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Stainless Steel Technical Information
Stainless steel, also known as inox steel or inox from French inoxydable, is a steel alloy with a minimum of 10.5%
chromium content by mass. Stainless steel is notable for its corrosion resistance.
Atrim manufacture a range of Stainless Steel profiles for protecting and finishing tiled corners and edges.
Recommended for use where there is a heavy level of wear or a high level of protection is required.
Atrim Straight Edge Profiles feature a perforated anchoring leg for securing in adhesive or mortar bond below the tiled surface.
Atrim profiles need to be checked at point of specification, for suitability of application in any given area. Chemical reaction, intermetallic corrosion and mechanical stresses must all be taken into consideration.
Stainless steel does not readily corrode, rust or stain with water as ordinary steel does. However, it is not fully stain-proof in low-oxygen, high-salinity, or poor air-circulation environments. There are various grades and surface finishes of stainless steel to suit the environment the alloy must endure. Stainless steel is used where both the properties of steel and corrosion resistance are required.
Stainless steel differs from carbon steel by the amount of chromium present. Unprotected carbon steel rusts readily when exposed to air and moisture.
Types of Stainless Steel
There are different types of stainless steels: when nickel is added, for instance, the austenite structure of iron is stabilized. This crystal structure makes such steels virtually non-magnetic and less brittle at low temperatures. For greater hardness and strength, more carbon is added. With proper heat treatment, these steels are used for such products as razor blades, cutlery, and tools.
Stainless steels are also classified by their crystalline structure:
Austenitic, or 200 and 300 series, stainless steels have an austenitic crystalline structure, which is a face-centered cubic crystal structure. Austenite steels make up over 70% of total stainless steel production. They contain a maximum of 0.15% carbon, a minimum of 16% chromium, and sufficient nickel and/or manganese to retain an austenitic structure at all temperatures from the cryogenic region to the melting point of the alloy.
• 200 Series—austenitic chromium-nickel-manganese alloys. Type 201 is hardenable through cold working; Type 202 is a general purpose stainless steel.
• 300 Series. The most widely used austenite steel is the 304, also known as 18/8 for its composition of 18% chromium and 8% nickel. The second most common austenite steel is the 316 grade, also referred to as marine grade stainless, used primarily for its increased resistance to corrosion. A typical composition of 18% chromium and 10% nickel, , is often used in cutlery and high-quality cookware.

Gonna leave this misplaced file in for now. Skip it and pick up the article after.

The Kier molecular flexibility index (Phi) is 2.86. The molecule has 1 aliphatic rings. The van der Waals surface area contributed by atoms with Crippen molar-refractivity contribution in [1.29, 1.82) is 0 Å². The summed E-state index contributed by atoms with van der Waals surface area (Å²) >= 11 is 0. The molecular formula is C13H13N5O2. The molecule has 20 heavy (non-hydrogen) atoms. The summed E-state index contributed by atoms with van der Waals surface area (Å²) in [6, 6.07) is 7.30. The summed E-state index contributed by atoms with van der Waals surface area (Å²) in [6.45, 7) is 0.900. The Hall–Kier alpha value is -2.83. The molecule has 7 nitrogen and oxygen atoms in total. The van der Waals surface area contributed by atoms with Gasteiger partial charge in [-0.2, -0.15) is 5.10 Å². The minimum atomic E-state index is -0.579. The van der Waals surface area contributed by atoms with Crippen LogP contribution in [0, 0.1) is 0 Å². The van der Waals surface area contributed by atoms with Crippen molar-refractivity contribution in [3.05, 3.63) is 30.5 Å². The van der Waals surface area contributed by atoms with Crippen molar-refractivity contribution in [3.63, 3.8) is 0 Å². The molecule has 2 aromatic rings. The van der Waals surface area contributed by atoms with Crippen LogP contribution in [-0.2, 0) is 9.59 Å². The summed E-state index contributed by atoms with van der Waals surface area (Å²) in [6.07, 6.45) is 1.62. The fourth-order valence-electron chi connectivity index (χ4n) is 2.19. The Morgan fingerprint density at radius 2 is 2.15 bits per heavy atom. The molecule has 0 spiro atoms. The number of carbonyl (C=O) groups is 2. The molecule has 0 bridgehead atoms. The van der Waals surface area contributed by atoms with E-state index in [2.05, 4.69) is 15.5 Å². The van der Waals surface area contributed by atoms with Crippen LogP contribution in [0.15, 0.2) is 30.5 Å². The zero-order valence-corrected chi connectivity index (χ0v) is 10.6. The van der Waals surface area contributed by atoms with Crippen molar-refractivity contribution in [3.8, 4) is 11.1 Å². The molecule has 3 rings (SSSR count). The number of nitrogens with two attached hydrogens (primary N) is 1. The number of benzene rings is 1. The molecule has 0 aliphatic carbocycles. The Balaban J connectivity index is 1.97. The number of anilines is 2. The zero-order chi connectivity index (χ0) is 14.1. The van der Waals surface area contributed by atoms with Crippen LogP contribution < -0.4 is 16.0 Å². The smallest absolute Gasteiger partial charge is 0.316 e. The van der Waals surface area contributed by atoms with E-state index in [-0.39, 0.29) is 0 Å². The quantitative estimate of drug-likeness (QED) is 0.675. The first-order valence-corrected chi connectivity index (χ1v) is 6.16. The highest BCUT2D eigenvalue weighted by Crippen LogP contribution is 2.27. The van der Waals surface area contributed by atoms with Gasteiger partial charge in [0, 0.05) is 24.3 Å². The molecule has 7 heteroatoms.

Stainless Steel Finishes
Standard mill finishes can be applied to flat rolled stainless steel directly by the rollers and by mechanical abrasives. A final finish can then be applied to achieve the desired aesthetic appearance. Finishes include Bright annealed, Brushed finish, Satin finish, Matte finish, Reflective finish, Mirror finish and Heat colored finishes.
If treated or stored incorrectly, any grade of stainless steel may discolor or stain. To maintain optimum appearance, the surface should be cared for regularly.
The quality of installation affects the durability and lifespan of stainless steel. Therefore, it is important to make sure stainless steel is in good condition before installation. Normally, giving it a quick clean is enough prior to installation. However, if surface contamination is present, more attention is required. In fields such as aerospace, pharmaceuticals and food handling, an extremely high standard of cleanliness may be required, so extra care should be taken.
Maintenance is required to maintain the quality and appearance of steel. Depending on the environment, it is carried out between one and ten times per year. A proper maintenance routine significantly prolongs the life of stainless steel.
Abrasive cleaning tools should be avoided to prevent alteration of stainless steel finishes. Chloride-containing solutions, such as bleach, should also be avoided.
• Soft cloth and water: suitable for cosmetic issues and general cleaning
• Mild detergent: needed if stains cannot be easily lifted with water
• Glass cleaner: useful for removing fingerprints and similar stains.
Please Note: All technical specifications & information is supplied in good faith in accordance with our Terms and Conditions and to the best of our knowledge and intention.